World Media in 2005: UK

Reality TV still rules in homes where more and more people are turning to personal video recorders to take control of their viewing, while glossy magazines go down the weekly route.

Tony Blair is expected to win this year's general election, albeit with a reduced majority. Then, a referendum on the European Union Constitution is slated for 2006. Expect to hear a resounding "no".

The larger part of the UK press opposes the EU and the press holds considerable sway in a kingdom in which nearly half the population read a daily paper, and national and regional papers claim 40 per cent of adspend.

Terrestrial channels are struggling to maintain audience share as multichannel households grow: the industry's new regulatory body, Ofcom, estimated in 2004 that more than half of all UK households now have digital TV. The BBC has made its digital channels available on Freeview, a one-off set-top-box purchase, although Sky is unlikely to take this route.

Meanwhile, Sky+, the most popular personal video recorder (PVR), is now in almost half-a-million homes and estimates are that there will be eight million ad-busting PVRs in UK homes by 2010.

The BBC faces charter renewal in 2006. It's likely to be tempestuous, considering that the last clash between the Government and the BBC - the Hutton enquiry - ended in the resignation of the BBC's director-general, Greg Dyke. Mark Thompson and a renewed commitment to the Beeb's public service remit replaced Dyke.

Reality TV is still popular and shows such as I'm A Celebrity ... Get Me Out of Here! and Celebrity Big Brother continue to provide water-cooler TV moments. New formats for 2005 include The Apprentice and Families at War.

Newspapers have been downsizing: The Independent and The Times are now fully compact and The Guardian will relaunch in a Berliner format in 2006.

The Daily Telegraph remains steadfastly broadsheet.

Magazine launches have been buoyed by an upturn in the economy. There has been a particular resurgence in weekly magazines. Notable new titles in 2005 include Grazia, a glossy women's weekly from Emap, and B Happy, from Northern & Shell. And following the success of the men's weekly titles, Nuts and Zoo, 2005 sees IPC and Emap going head to head with weekly film launches.

Meanwhile, the UK media market is typified by seemingly endless consolidation.

The TV companies Carlton and Granada merged and, in radio, Capital and GWR joined forces, sparking rumours about other mergers.

ADVERTISING EXPENDITURE

USdollars million at current prices. All years based on US$1=

£0.61 *Estimated

News- Mag-

Total papers azines TV Radio Cinema Outdoor Internet

1992 9,158 3,883 1,692 2,929 197 62 395 0

1993 9,514 4,078 1,623 3,081 248 68 417 0

1994 10,525 4,455 1,793 3,411 306 74 486 0

1995 11,416 4,718 1,996 3,705 376 96 525 0

1996 12,311 4,960 2,234 3,991 429 101 595 0

1997 13,563 5,402 2,465 4,377 491 122 695 11

1998 14,808 5,853 2,679 4,759 575 134 782 26

1999 15,716 6,216 2,685 5,101 646 172 827 70

2000 17,329 6,966 2,819 5,438 744 178 968 216

2001 16,567 6,807 2,765 4,920 677 227 941 230

2002 16,586 6,688 2,602 5,139 683 252 959 265

2003 17,043 6,788 2,545 5,186 726 250 1,059 490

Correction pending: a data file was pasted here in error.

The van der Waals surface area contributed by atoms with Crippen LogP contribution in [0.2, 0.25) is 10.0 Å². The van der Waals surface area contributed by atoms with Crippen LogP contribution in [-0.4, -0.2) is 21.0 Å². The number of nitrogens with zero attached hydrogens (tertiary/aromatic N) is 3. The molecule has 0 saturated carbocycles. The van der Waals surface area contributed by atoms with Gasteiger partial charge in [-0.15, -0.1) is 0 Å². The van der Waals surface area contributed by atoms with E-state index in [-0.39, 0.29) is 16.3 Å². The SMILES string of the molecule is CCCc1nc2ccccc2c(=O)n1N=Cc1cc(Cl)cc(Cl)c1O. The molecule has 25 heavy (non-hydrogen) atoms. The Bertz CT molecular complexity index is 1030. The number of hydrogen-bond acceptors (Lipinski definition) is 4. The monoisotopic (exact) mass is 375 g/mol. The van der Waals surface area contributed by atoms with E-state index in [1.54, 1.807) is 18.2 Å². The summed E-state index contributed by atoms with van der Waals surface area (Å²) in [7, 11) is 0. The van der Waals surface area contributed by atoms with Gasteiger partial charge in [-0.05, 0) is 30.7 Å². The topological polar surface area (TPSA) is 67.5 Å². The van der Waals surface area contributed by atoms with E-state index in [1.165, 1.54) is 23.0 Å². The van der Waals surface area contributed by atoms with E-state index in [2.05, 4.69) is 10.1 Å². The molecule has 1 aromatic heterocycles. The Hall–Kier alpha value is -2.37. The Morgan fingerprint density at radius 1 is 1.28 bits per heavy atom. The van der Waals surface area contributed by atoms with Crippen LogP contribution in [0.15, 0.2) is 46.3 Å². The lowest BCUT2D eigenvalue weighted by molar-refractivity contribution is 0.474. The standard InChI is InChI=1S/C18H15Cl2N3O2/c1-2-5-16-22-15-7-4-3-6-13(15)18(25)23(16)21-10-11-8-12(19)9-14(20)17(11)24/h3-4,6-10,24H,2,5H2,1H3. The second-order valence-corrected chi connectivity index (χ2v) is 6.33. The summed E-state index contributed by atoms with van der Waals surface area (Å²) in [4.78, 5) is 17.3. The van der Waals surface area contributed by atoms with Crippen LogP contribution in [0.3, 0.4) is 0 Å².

2004 18,400 7,178 2,620 5,541 770 245 1,144 902

2005* 19,206 7,451 2,682 5,773 804 252 1,239 1,005

2006* 20,097 7,737 2,739 6,055 843 258 1,329 1,135

2007* 20,896 7,969 2,795 6,309 886 266 1,422 1,249

ADSPEND NOTES

1) Excludes 15% agency commission (10% agency commission for consumer

magazine classified)

2) Newspapers, magazines, television, radio exclude production costs.

Outdoor to 1998 and cinema include production costs

3) Includes classified advertising

4) After discounts

5) Magazines excludes directories

6) Radio and TV sponsorship not included

7) The Advertising Association's TV revenue differs from the total of

our own channel-by-channel estimates that appear in UK TV forecasts. The

AA will not itemise the components of its figure

8) Internet includes most banners, interstitials and paid-search

pop-ups, and some sponsorship and rich media

FACTFILE

HIGHEST CIRCULATING

Newspaper: The Sun (daily, 3,298,000)

Business magazine: The Economist (weekly, 147,000)

Consumer magazine: Take a Break (weekly, 1,217,000)

Most-watched TV programme (2003): Coronation Street

Best new TV format: Wife Swap

MAJOR LOCAL MEASUREMENT TOOLS

Circulation: Audit Bureau of Circulations (ABC)

Readership: National Readership Survey (NRS)

TV viewing: Barb

TOP MEDIA OWNERS

Television: BBC (public), ITV, BSkyB, RTL

Newspapers: News International (national)/Trinity Mirror (regional)

Magazines: IPC (consumer) Emap (consumer, business), Reed (business)

LOWDOWN

Media topic du jour - How people's increasing ability to edit out the daily dross of a large proportion of television's content will affect advertising.

Reigning media guru - Anyone with a personal video recorder.

Media mogul to be seen dining with and why - Simon Fuller of 19 Management. He has made reality shows and content "platforms" such as Pop Idol a global reality.

Car to drive - Pretty much anything that has appeared on MTV's Pimp My Ride.

Top-selling beer brand - Stella Artois.

Phone to carry - A Vertu.

Whatever you do, don't say ... "What's a 'chav'?"

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